I love music that gets me up and dancing from the first note. I love music that keeps me dancing the whole album through. That’s exactly what you get with Kirsten Thien’s Delicious. From the moment I put it on the stereo the day I got it, I was dancing. I danced my way through the dishes. I danced my way through the laundry. And I danced my way through my shower. By the time I was done, I was in a great mood and off to pick up someone special from the airport. The entirety of Delicious was floating through my head as I waited and upon my return home with that very special guest, the music stopped just being an internal soundtrack and became the reason this handsome man and I began dancing as we walked through the door.
Over the course of the weekend, Thien provided us ample entertainment and inspiration. How could I not love this album? How could the weekend turn out anything but perfect?
Aside from the confident delivery of well-written songs, the artful arrangement of each tune builds and rests and builds and rests perfectly. Sexy and soulful, bold and sassy, intimate and breathtaking at all the right places, you just can’t ask for anything better.
Kirsten Thien knows what she’s doing. She puts everything she has into every song, knowing when and where and what to emphasize and for how long. She understands pacing and she understands the nature of delayed gratification, stringing us along, prolonging the delicious tease in "Taxi Love," knowing right when to pull back and then dive right in and give us all she has.
She does this over and over again, as evident in "Treat ‘im Like A Man." Thien gives the expert lesson on how to steal that man, how to keep him, and how to really enjoy him, as well as oneself. Nary a vulgar word need be spoken. You know exactly what she means as she boldly asserts herself, as she prowls, and purrs, and occasionally growls her way through the sexiest of tunes, and when she gets to the more sentimental, Kirsten knows quite well how to entice you to fall in love with her.
My guess is she pulls this off expertly during live performances, resulting in plenty of men swooning after her, women taking copious notes, and everyone sexually charged and ready to go.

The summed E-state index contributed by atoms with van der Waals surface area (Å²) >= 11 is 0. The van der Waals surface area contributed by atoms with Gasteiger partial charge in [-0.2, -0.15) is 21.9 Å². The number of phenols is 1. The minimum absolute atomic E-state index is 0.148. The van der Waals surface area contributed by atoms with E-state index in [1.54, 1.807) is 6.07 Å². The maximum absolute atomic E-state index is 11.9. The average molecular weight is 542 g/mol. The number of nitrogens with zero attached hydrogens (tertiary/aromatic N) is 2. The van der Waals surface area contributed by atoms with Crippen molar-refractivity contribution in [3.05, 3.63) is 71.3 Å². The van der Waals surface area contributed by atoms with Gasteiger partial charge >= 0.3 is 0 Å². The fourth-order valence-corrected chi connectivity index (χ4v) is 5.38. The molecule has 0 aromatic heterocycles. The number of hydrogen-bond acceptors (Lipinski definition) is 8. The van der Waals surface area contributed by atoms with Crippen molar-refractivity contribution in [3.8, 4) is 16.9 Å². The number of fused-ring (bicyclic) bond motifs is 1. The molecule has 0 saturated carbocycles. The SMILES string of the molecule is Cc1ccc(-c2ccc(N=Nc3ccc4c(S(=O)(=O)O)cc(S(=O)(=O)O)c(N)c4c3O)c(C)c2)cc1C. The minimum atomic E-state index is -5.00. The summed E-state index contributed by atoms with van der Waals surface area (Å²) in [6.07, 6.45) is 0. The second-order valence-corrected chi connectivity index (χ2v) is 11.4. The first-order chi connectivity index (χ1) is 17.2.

I know there are bound to be too many reviewers out there who are going to be quick to jump up and compare her to known female performers. I refuse to be one of them. I hear a few influences, of course, but mostly what I hear is a vibrant woman who’s singing from way down deep within her soul. She understands the power of chemistry and she shares what she knows, not needing to rely on whether or not her voice occasionally sounds like someone else. Thien brings her own charms and talents to the table and serves up an ample and Delicious bounty of her own making.
Joined by her regular solid band and guests Arthur Neilson (guitar), Billy Gibson (harmonica), and Hubert Sumlin (guitar), along with exceptional arrangements, Kirsten Thien’s Delicious is exactly that! The only perceived misstep was "I Ain’t Superstitious." It seemed out of place at first, an oddly chosen cover, until within the first couple of verses when it all made sense. Drawing from somewhere deep within her, Thien brought a very confident and simplified version that went from "why?" to "Oh! This does, indeed, fit!" Stripped down, gritty, and spot on, Kirsten gets it all out. And then drops us right into the honey sweet "A Woman Knows," proving once again that the balance amongst the songs has been carefully considered and allowed to tell a story that feels exceedingly intimate and engaging.
From one song to another, you anticipate what comes next. And when you reach the end of the album, you’re glad you’ve set the stereo to replay so you can enjoy it all over again.
Crisp, sweet, with enough bite, Delicious is the blues album we’ve all been waiting for. That it comes from a woman hardly seems the point, but it is worth mentioning as in this day and age, very few women are able to make such an outstanding first impression without relying heavily on building a "sounds just like" or "covers the material of" disc. Instead, Kirsten Thien is confident enough to write her own material (only three covers appear on this album and she does a great job of making them her own), plays guitar on six of the tracks in addition to singing, and brings in the right musicians to fill out the arrangements in a stunning manner. If there’s a serious misstep anywhere on the entire album, I’m not hearing it.
I’m now curious enough to check out Kirsten Thien’s first and second efforts, She Really Is and You’ve Got Me, but mostly I’m already looking forward to her next release and the opportunity to see her perform in person.